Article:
July 11, 2011

Atlantis Successfully Docks With ISS For Last Time

Space shuttle Atlantis docked with the International Space Station (ISS) for the final time on Sunday, bringing the 30-year, $200 billion legacy of the venerable NASA craft one step closer to a close.

"¨Reporting from Cape Canaveral, Florida, Irene Klotz of Reuters wrote that the STS-135 commander, Chris Ferguson, docked in the ISS Harmony node shortly just a few minutes after 11am EDT.

"¨At 12:47pm, the four-person crew (Ferguson, Pilot Doug Hurley and Mission Specialists Sandra Magnus and Rex Walheim) departed from the spacecraft and passes through the station's airlock, two days after what she referred to as an "emotional" launch from the Kennedy Space Center.

"¨It was the 135th flight for the shuttle program, and the 46th time one of the interstellar vehicles had docked with an orbital space facility, dating back to the Mir in 1995.

"¨"Welcome to the International Space Station for the last time," ISS flight engineer Ron Garan radioed to the crew, according to both Klotz and AP Aerospace Writer Marcia Dunn--the latter of which noted that Ferguson replied, "And it's great to be here."

"¨"Cries of joy and laughter filled the connected vessels once the hatches swung open and the two crews--10 space fliers altogether representing three countries--exchanged hugs, handshakes and kisses on the cheek. Cameras floated everywhere, recording every moment of the last-of-its-kind festivities," Dunn added.

"¨The Associated Press (AP) noted that Atlantis delivered a full year's worth of food, clothing, and other supplies for the international crew members currently on board the ISS.

"¨Shortly after arriving on the space station, "Ferguson and Hurley used the shuttle arm to take its 50-foot extension boom from the station's Canadarm2 operated by station Flight Engineers Ron Garan and Satoshi Furukawa," NASA said in a statement Sunday. "The station arm had plucked the boom from its stowage position on the shuttle cargo bay sill. The handoff was to prepare to use the boom for any needed shuttle heat shield inspection later this week. Magnus worked with TV setup and Walheim transferred spacewalk gear."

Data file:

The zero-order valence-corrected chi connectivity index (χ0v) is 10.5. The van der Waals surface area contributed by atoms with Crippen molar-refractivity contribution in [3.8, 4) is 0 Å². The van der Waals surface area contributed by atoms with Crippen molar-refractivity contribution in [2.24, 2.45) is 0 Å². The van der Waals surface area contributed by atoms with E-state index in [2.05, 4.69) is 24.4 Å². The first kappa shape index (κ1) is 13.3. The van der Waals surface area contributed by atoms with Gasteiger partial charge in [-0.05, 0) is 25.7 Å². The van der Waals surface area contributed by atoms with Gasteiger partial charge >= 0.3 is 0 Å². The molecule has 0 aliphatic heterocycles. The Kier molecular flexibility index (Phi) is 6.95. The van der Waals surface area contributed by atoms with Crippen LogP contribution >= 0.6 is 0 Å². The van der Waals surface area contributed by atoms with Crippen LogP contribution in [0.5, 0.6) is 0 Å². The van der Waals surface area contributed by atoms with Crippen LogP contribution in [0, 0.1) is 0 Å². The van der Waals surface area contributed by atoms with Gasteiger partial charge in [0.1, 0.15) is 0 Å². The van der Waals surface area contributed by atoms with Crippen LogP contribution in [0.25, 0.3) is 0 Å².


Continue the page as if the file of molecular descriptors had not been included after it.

"¨"Docking had gone just as planned. Ferguson and the crew of space shuttle Atlantis began their final approach to the station from about eight miles distance with the terminal initiation burn at 8:29 a.m.," the US aeronautics agency added. "About 600 feet below the station, Atlantis did a backflip to enable station crew members to photograph the shuttle's heat shield. The photos were sent to mission control to be evaluated by experts on the ground to look for any damage."

"¨Kwatsi Alibaruho, the lead flight director at Mission Control, called the docking "a powerful moment."

"¨"I won't say that I got close to welling up in the eyes," Alibaruho told reporters afterwards, according to Dunn. However, he added that he could "sense a palpable increase in emotion from all of the crew members, not just our U.S. astronauts," he said.

"¨"They were extremely happy and really elated to see their visitors, and I know that they really recognize and appreciate the significance of these moments," he said. "I know they were all feeling very similar emotions, thinking about where we've come from, how much we've accomplished"¦ what's coming next."

"¨On Saturday, prior to the docking, Chris Baltimore of Reuters reported that the Atlantis crew had to inspect the heat shields on the shuttle's nose and wings for damage.

"¨The inspections, which Baltimore notes have been required during each shuttle mission since the 2003 Space Shuttle Columbia disaster that resulted in the death of all seven astronauts on board, were conducted using the shuttle's robotic arm.

"¨"Atlantis and its crew will spend more than a week at the orbiting complex," said Dunn. "The shuttle flight currently is scheduled to last 12 days, but NASA likely will add a 13th day to give the astronauts extra time to complete all their chores."


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